This is one of those times that I really hope I’m wrong, and that reasonable minds prevail. But politics being what it is, I think there is a very real chance that some idiot Republican is going to start a movement in Congress to save the Falcons of the world. Because Lord knows that when there’s a problem to be solved, only the federal government can provide the necessary answers.[ad#Banner]
That’s a truly stunning number. 90 million will be on either SCHIP or Medicaid (not Medicare … Medicaid) if the Senate Finance version of health care becomes ObamaCare according to the Heritage Foundation:
But of those 29 million with new insurance coverage, almost half (14 million), will get their coverage through the welfare programs Medicaid and the State Children’s Health Insurance Program (SCHIP). That is equivalent to adding every resident of Ohio and Nevada to the welfare rolls.
In other words, for half of those Americans who are being promised health reform, they are going to be stunned to find themselves in a welfare office applying for Medicaid. Under the current baselines for Medicaid and the State Children’s Health Insurance Program (SCHIP), there will be 76 million individuals served by these programs for at least some part of the year in 2019. If the SFC proposal becomes law, the number on Medicaid/SCHIP will top 90 million.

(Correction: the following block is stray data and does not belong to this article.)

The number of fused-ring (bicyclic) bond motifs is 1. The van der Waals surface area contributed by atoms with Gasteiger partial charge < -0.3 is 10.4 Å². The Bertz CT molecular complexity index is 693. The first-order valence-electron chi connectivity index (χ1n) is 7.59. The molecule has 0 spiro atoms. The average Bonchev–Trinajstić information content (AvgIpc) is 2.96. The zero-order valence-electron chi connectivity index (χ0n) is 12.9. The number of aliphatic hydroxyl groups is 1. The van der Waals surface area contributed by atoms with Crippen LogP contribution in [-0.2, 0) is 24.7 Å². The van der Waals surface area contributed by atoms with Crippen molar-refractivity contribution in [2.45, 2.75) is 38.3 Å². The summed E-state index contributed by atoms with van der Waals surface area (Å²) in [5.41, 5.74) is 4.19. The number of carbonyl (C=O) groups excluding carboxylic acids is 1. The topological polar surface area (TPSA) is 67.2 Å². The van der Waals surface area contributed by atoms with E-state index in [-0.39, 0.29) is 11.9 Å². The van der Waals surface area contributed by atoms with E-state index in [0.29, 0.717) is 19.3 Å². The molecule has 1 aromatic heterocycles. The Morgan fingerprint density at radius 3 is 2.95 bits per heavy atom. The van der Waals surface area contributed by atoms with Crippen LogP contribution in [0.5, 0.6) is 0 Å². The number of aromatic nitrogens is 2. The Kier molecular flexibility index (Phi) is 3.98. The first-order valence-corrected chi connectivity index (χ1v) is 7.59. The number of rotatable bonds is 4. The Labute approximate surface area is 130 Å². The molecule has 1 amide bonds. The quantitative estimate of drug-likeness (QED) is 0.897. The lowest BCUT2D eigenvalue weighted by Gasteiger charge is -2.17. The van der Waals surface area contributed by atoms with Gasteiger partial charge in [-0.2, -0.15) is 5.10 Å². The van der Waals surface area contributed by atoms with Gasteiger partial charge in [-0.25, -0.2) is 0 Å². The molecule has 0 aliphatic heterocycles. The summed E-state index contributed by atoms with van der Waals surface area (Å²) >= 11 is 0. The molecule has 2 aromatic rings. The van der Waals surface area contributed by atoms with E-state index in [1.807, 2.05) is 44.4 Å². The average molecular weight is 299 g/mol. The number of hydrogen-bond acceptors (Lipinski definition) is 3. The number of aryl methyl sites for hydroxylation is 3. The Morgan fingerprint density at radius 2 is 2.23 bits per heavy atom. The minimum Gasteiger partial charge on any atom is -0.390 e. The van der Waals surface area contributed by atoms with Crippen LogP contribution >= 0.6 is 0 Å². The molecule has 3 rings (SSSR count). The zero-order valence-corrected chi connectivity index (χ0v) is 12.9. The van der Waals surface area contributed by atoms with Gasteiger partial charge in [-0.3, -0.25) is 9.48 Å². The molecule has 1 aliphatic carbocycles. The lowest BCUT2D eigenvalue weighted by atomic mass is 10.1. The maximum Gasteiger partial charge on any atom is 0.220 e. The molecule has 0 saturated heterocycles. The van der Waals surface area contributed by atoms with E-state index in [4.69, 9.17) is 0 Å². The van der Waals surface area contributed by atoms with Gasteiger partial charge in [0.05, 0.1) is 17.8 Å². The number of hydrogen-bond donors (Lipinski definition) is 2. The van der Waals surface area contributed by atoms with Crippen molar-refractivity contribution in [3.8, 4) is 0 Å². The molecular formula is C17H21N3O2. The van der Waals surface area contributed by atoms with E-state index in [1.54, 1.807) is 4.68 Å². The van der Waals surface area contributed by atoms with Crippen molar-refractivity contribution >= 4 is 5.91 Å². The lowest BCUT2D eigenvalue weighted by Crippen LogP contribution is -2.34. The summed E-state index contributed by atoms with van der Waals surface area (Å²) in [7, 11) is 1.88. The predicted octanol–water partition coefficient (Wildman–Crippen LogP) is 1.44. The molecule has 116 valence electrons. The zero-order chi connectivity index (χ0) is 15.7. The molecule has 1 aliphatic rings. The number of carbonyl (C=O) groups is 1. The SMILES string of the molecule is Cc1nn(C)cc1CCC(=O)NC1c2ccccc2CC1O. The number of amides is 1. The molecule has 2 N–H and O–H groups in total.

So why does the government want to push so many people into SCHIP and Medicaid asks Heritage? Because it is cheaper than providing them with competitive (and private) health care coverage (and access). Medicaid pays about 20 to 25% less than private insurance. As you might imagine then, it is hard to find doctors or hospitals which accept Medicaid patients. The obvious question then is how are those who do going to handle this huge influx of patients? The obvious answer is “not very well”. Shorter office visits and longer waits for appointments are inevitable.
And here’s another hidden truth:
The majority of individuals moved into Medicaid will be young and healthy. Keeping them on welfare rolls will shift even more costs to individuals and families buying private health insurance, as doctors and hospitals recoup their losses from Medicare/SCHIP by charging more to the privately insured. In effect, the congressional policy seems to be to expand dependency by discriminating against individuals based on their income.